It’s been somewhat freeing, the slow, gentle cull of Facebook friends, the deliberate disengagement from conversations with people who will only cause me to expand energy. However it’s not without issues.

I’m very wary of being too closed, surrounding myself only with people with similar views and approaches, but for the most part I try and weigh up the emotional effort it takes to keep someone in my life (real or online, both take energy) and it’s only when there is no benefit or upside for me that I step away. There will always be people in my life who aggravate me, upset me or make me angry, I know I can’t get away from that, but those people who do still offer me some other value, often as a balance to my own viewpoints, are the ones I will keep around.

bookmark_borderSpotify Benefits – Shared Playlists

I’m in the midst of writing up my thoughts on Spotify, or rather my own experiences moving from ‘ownership’ to ‘streaming’ but until I finish that, there is one thing that Spotify makes very easy, sharing playlists.

Screenshot of playlist header in Spotify

Yes, I like to give my playlists silly names.

I’ve been compiling a little playlist of songs that make me smile and feel happy, the tracks share no musical genre, anything goes really, just as long as it brings a smile to my face and lifts my mood. To get some other ideas I took to Twitter and got lots more great tracks and ideas.

Twitter to Spotify success!

And I did! Not all of the tracks were to my tastes, obviously, and some tracks were passed over in favour of others by the same artists but, regardless, it was a nice little experiment (my second this week) to see how easy it would be get a crowd sourced playlist without asking people to collaborate directly.

I’ve tried to get a collaborative playlist up and running in the past but the barrier of having to have access to the right app/website and the extra steps needed to find the tracks you want to add seemed to be a step too far. However asking for suggestions on Twitter (and I didn’t offer any of my own up front) got a good response with a few people offering up three or four tracks to be considered.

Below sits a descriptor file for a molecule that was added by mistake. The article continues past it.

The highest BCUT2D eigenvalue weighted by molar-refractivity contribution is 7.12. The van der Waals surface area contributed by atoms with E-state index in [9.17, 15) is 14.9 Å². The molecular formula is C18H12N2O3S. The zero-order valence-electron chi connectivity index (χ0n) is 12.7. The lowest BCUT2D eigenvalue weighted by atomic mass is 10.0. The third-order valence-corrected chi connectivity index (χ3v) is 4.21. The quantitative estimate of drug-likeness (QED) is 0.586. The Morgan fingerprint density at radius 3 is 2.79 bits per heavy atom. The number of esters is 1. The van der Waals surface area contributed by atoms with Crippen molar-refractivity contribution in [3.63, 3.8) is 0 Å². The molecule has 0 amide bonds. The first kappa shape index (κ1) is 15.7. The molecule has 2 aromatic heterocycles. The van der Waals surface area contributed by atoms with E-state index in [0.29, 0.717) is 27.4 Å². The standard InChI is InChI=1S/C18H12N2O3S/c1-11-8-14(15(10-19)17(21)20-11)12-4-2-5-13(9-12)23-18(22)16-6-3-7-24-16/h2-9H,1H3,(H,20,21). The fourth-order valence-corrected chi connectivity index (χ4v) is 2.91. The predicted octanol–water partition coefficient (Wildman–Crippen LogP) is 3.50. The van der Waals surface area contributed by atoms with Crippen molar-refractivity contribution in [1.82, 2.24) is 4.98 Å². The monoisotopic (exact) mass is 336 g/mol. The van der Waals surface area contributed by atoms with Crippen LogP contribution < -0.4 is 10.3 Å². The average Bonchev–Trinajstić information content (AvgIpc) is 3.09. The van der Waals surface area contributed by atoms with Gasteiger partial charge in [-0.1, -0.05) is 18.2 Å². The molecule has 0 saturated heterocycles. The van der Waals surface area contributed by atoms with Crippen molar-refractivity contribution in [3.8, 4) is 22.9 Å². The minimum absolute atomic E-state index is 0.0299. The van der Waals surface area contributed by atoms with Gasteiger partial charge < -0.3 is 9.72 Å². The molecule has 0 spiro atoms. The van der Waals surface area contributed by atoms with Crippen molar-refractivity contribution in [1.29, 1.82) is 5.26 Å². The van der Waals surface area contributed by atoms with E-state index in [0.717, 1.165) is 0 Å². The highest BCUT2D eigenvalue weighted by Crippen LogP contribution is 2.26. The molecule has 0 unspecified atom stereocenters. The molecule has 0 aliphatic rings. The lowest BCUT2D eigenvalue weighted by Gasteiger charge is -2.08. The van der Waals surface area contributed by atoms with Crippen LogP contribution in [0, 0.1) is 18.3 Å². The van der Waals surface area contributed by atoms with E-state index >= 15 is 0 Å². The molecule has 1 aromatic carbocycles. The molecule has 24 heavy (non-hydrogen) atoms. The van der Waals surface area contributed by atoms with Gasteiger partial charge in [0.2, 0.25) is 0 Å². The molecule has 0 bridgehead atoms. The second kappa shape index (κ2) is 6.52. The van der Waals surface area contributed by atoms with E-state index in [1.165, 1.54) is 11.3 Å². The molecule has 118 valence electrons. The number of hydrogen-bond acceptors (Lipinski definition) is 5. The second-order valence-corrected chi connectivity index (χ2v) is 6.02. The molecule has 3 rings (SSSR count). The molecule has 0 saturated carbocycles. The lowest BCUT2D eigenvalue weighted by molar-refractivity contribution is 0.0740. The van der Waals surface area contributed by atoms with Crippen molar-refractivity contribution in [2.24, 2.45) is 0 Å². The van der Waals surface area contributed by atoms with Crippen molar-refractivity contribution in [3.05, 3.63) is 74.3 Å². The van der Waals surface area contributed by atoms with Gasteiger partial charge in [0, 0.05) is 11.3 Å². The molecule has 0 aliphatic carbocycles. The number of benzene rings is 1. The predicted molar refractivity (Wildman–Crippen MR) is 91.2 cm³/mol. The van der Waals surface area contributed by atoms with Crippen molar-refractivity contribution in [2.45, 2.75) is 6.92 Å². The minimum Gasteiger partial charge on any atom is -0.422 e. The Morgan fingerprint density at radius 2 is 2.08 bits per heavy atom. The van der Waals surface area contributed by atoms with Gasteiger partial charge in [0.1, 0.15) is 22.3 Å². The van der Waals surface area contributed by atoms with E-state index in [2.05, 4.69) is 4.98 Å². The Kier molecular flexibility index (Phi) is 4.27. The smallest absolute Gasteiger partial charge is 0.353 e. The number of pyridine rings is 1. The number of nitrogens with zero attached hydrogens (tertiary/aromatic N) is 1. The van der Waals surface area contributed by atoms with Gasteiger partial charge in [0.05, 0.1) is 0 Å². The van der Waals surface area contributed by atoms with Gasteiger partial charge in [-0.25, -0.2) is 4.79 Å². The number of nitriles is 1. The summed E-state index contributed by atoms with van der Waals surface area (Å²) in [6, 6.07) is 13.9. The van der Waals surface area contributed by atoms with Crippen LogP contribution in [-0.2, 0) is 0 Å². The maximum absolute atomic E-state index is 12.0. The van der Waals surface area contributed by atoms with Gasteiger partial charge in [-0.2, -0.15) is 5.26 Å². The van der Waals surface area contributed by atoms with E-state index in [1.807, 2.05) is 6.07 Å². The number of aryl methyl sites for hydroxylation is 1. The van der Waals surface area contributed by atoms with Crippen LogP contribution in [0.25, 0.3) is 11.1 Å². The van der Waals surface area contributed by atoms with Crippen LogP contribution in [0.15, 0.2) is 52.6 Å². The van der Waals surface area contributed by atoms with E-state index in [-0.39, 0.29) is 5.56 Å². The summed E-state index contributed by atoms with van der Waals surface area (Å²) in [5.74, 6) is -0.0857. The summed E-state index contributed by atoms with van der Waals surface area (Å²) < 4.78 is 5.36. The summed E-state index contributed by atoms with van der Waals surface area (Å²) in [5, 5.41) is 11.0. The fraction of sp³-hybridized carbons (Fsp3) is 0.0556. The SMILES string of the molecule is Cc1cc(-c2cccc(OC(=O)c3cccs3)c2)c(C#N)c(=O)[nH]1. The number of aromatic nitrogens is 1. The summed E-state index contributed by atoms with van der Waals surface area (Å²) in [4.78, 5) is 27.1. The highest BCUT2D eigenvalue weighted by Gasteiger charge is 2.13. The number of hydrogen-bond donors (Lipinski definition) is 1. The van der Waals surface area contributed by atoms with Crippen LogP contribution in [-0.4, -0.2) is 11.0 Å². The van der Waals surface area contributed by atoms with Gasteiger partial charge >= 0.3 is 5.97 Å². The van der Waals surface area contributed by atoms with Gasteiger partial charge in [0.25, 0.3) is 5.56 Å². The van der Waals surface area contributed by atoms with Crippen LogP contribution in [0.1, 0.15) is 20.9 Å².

It didn’t take me long to parse through the suggestions and update the playlist I’d already started and, as it was partially crowd sourced, I thought I’d share it here.

And if that doesn’t work, here’s the direct link for Spotify app users and the link to Spotify web for everyone else.

If you have any other suggestions, leave a comment!

bookmark_borderThe Importance Of Getting Your Eyes Examined

Getting eyes examined - glasses on a chart

For whatever reason, it feels as if we (the universal we) don’t put enough of an importance on getting our eyes tested on a regular basis. I should know: It’s been at least six years since my previous examination and I’ve actually been thinking about getting them looked at these past few weeks. And in thinking about that, I realized that others will benefit from the research I have done lately in regards to finding out how often I should get my eyes checked, why I should do it, and where I can get it done. Hopefully the facts I have gathered from these trusted resources will assist you in your own personal eyesight endeavours.

When Should My Eyes Be Examined?

The answer to this question really all depends on your personal health, particularly that of your eyes. But according to the Royal National Institute of Blind People, it’s advised that you should get your eyes examined every two years or so. Other sites that I found stated that you could go three to five years, with that time fluctuating based on your age.